Thursday, November 26, 2009

The Wind Waker

World, meet Zephyr. Here he is at two days old, in a room flooded with mizzled November daylight, during one of the fleeting early moments when his eyes opened to meet mine. This is the story of how we met.

On November 25, I arrived at my midwife's office for a routine checkup. It was my due date, and a pre-holiday visit seemed prudent. If I didn't go into labor soon, I would be induced on the following Monday. Women with gestational diabetes usually aren't allowed to go past their due date, but I was healthy, and besides, Thanksgiving was the next day.

Weight check: 187 pounds, even with shoes off. A nearly 40 pound weight gain over the course of the pregnancy, though I didn't really look like I gained it anywhere but in the front. "She's all baby!" people said about me while I was pregnant. And although I resent that women's bodies are suddenly up for public discussion when they become pregnant, I never minded when people said this about me, because I was so proud of my taut pregnant body. Well, except that in the past few weeks my legs had started retaining water and resembled sausages, and I couldn't wear my wedding ring anymore. And my face was starting to get a little puffy. I was kinda ready to have my body back.

Next routine check: blood pressure. 137 over 75. Ouch. Must be the coffee? Or that I was hurrying to my appointment? I felt fine. Midwife is concerned about hypertension, particularly with my diabetes, sends me to have a fetal non-stress test (NST), tells me to have another BP reading when I get there. Trena, the nurse who administers my NST, takes my BP again and it's actually higher. The baby sounds fine, she says, but she tells me to go ahead and plan on staying put anyway. I'm getting induced. I decide to start Tweeting my progress via iPhone.

(Twitter update: Gah, my bp is a tad high and midwife wants to induce. Like, *now*. Guess he's gonna be a T-giving baby after all! How a propos. :) 1:17 PM Nov 25th)

My options, what are my options? The baby was still posterior - I was hoping I'd have time to try to get him to move so I wouldn't have to endure back labor. I didn't want Pitocin. Under no circumstances was I to have Pit. Scott and I went to all these hyponobirthing classes and I was determined to have an intervention-free birth, but now that that was off the table I still wanted to start small. What about misoprostol? Ehhhh...still not what I really envisioned (soft moaning and rocking back and forth in a warm bath while I slowly meditate through labor), but it seemed like the least intrusive of the possible next steps, aside from just saying "peace out" and leaving the hospital, where I may or may not go into labor on my own, and may or may not risk harming the baby with preeclampsia.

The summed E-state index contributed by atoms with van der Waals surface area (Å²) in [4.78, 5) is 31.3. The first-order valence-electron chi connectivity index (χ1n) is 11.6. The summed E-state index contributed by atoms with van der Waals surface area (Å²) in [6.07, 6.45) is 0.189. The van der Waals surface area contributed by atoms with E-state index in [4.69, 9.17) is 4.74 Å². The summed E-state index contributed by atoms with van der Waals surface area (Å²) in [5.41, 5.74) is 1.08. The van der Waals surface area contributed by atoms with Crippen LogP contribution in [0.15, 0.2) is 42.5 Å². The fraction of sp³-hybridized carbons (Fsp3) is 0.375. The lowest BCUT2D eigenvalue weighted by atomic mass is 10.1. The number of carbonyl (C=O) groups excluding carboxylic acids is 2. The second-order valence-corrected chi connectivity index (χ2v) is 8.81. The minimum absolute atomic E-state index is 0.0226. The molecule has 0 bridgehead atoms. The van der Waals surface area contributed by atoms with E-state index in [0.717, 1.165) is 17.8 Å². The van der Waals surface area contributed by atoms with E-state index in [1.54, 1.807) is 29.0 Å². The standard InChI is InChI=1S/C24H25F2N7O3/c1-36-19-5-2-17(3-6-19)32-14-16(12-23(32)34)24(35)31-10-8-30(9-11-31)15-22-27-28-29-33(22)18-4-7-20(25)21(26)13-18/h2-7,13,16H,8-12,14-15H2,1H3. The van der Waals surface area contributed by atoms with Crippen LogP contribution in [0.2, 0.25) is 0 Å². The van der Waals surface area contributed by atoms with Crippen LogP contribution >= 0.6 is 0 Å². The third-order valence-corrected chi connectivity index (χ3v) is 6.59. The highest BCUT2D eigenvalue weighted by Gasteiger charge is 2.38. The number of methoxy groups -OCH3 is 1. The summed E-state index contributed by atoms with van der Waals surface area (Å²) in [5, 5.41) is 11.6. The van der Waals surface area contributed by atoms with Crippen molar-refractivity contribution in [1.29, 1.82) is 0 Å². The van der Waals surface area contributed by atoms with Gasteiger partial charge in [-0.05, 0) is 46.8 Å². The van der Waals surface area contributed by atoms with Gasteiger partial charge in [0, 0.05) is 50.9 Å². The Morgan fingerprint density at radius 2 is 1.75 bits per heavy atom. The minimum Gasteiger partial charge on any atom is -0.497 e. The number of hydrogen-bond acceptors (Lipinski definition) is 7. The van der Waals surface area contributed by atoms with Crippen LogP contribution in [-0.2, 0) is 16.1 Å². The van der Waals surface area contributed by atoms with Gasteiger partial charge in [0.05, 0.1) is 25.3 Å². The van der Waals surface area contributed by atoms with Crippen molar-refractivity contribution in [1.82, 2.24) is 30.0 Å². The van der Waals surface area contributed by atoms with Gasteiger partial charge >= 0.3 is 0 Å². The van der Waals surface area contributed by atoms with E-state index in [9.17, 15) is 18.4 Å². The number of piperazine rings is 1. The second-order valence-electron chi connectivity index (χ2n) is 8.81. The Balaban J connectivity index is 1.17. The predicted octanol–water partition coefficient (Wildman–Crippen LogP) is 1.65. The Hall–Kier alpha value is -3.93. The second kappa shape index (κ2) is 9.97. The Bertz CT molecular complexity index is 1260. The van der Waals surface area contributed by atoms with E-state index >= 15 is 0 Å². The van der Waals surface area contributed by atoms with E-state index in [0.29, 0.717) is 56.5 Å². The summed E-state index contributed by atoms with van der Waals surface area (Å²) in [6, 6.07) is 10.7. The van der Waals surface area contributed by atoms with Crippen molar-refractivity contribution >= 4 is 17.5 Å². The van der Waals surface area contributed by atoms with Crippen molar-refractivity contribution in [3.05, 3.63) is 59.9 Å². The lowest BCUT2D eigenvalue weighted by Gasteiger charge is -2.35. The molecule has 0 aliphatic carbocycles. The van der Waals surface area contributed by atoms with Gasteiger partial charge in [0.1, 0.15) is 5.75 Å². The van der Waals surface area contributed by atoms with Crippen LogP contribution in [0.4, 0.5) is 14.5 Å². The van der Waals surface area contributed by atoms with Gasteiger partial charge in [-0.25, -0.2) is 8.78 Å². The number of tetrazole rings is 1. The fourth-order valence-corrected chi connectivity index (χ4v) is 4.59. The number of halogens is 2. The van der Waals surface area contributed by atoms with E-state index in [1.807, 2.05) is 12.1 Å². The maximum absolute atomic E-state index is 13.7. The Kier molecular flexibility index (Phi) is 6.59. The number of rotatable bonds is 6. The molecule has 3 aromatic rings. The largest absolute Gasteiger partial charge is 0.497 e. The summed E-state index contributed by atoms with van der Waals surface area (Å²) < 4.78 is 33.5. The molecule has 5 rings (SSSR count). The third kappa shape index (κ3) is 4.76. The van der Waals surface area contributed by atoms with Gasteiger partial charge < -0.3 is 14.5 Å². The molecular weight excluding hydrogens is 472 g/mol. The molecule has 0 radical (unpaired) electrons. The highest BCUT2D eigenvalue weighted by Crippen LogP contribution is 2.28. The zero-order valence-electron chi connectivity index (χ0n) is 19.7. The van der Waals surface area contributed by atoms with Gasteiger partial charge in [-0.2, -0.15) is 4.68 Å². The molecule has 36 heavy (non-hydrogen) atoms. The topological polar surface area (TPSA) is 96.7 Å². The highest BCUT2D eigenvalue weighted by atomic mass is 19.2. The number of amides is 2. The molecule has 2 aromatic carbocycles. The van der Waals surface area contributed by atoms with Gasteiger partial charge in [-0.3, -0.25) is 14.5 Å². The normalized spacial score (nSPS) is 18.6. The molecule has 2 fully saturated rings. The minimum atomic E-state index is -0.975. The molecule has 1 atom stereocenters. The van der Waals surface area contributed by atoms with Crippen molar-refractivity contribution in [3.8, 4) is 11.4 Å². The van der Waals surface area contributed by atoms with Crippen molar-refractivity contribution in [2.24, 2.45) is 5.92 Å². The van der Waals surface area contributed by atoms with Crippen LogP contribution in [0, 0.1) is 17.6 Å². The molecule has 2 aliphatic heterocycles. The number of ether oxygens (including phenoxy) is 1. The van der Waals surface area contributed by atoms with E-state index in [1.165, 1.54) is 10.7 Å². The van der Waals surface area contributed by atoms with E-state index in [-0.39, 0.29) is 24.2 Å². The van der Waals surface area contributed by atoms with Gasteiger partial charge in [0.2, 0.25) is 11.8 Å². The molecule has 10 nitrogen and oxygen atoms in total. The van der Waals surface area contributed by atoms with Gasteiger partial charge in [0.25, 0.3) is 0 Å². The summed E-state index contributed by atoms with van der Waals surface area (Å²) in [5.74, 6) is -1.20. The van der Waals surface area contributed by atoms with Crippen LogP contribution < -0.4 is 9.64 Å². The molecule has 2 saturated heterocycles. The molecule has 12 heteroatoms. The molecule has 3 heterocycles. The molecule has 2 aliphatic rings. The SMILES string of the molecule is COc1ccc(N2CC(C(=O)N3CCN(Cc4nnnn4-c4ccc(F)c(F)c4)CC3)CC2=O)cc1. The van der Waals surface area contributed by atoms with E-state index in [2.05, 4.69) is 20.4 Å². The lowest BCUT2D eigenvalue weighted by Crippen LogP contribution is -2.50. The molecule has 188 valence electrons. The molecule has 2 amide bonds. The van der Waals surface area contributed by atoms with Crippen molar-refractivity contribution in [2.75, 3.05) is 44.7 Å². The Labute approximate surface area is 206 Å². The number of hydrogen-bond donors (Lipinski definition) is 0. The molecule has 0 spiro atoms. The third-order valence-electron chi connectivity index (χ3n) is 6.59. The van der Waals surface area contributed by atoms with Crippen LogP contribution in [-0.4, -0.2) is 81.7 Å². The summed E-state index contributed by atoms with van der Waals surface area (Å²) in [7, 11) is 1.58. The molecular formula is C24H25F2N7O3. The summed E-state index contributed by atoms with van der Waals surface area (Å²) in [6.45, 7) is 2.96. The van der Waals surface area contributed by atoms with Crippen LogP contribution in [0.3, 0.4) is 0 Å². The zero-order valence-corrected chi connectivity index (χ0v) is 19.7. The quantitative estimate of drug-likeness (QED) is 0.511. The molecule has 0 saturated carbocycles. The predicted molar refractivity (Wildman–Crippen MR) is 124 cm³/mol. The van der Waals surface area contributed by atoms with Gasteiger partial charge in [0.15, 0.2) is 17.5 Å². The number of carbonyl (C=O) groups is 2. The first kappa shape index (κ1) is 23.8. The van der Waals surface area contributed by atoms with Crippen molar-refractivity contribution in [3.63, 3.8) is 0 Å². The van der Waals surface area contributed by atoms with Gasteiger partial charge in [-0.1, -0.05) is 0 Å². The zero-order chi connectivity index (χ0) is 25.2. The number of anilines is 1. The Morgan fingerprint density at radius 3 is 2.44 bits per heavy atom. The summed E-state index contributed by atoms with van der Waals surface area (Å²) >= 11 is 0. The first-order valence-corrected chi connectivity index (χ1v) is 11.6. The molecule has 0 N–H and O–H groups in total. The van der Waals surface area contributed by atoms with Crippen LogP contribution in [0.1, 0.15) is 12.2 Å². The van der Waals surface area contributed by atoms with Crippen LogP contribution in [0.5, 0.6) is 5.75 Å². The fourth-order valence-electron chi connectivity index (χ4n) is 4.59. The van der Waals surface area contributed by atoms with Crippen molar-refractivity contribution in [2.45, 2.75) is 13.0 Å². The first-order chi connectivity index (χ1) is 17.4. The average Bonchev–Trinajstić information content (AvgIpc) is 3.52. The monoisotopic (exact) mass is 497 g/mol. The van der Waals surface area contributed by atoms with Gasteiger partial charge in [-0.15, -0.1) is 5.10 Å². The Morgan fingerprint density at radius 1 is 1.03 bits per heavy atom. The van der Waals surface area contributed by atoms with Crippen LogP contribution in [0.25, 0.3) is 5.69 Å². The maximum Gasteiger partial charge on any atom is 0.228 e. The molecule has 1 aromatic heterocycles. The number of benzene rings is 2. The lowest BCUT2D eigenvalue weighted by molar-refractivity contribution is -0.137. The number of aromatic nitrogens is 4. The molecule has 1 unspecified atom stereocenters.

I was already dilated about a centimeter and 80% or so effaced, so the miso might work fine. Sure, we'll try it.

My cell rings. It's my company's HR department. Jeff in the Seattle office has been trying to get a hold of me, but I'm not responding to emails or voicemail, and he doesn't have my cell number. Jeff must've missed the part where I told him the prior Friday that it was my last day, or my out-of-office autoreply that clearly states I'm on FUCKING MATERNITY LEAVE and have more important things to worry about than updating my corporate resume. I laugh into the phone and explain to HR man that I'm about to be induced to go into labor, and to pass that on to Jeff.

Time to kill. Scott runs home to grab some things (we'd been in the habit of bringing a suitcase to the hospital with us just in case, but I needed other stuff like my glasses, snacks for me and cookies for the nurses, champagne). He tells his mom, who is staying at our house, what's happening and she kind of freaks out a little and wants to hang out at the hospital and just pace a groove into the floor. He assures her that this is a terrible idea and that we'll keep her posted.